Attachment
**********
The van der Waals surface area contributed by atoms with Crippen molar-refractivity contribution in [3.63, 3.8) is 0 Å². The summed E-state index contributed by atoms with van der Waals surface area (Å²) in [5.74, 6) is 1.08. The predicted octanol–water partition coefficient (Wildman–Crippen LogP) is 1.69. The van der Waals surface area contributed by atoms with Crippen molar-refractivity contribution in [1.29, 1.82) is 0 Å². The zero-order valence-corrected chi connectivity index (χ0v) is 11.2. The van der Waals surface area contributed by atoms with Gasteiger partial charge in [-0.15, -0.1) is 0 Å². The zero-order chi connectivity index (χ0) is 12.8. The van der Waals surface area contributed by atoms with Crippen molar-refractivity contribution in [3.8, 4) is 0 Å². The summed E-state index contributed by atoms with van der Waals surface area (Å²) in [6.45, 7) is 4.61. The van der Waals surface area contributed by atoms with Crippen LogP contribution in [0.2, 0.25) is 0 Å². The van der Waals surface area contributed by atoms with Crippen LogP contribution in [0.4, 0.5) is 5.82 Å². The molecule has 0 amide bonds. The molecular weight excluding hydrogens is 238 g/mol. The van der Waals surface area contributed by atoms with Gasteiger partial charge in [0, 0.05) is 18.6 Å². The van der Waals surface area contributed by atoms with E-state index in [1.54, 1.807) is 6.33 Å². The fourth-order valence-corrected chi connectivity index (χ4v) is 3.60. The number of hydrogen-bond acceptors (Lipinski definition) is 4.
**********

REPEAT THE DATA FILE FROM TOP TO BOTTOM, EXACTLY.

The van der Waals surface area contributed by atoms with Crippen molar-refractivity contribution in [3.63, 3.8) is 0 Å². The summed E-state index contributed by atoms with van der Waals surface area (Å²) in [5.74, 6) is 1.08. The predicted octanol–water partition coefficient (Wildman–Crippen LogP) is 1.69. The van der Waals surface area contributed by atoms with Crippen molar-refractivity contribution in [1.29, 1.82) is 0 Å². The zero-order valence-corrected chi connectivity index (χ0v) is 11.2. The van der Waals surface area contributed by atoms with Gasteiger partial charge in [-0.15, -0.1) is 0 Å². The zero-order chi connectivity index (χ0) is 12.8. The van der Waals surface area contributed by atoms with Crippen molar-refractivity contribution in [3.8, 4) is 0 Å². The summed E-state index contributed by atoms with van der Waals surface area (Å²) in [6.45, 7) is 4.61. The van der Waals surface area contributed by atoms with Crippen LogP contribution in [0.2, 0.25) is 0 Å². The van der Waals surface area contributed by atoms with Crippen LogP contribution in [0.4, 0.5) is 5.82 Å². The molecule has 0 amide bonds. The molecular weight excluding hydrogens is 238 g/mol. The van der Waals surface area contributed by atoms with Gasteiger partial charge in [0, 0.05) is 18.6 Å². The van der Waals surface area contributed by atoms with E-state index in [1.54, 1.807) is 6.33 Å². The fourth-order valence-corrected chi connectivity index (χ4v) is 3.60. The number of hydrogen-bond acceptors (Lipinski definition) is 4.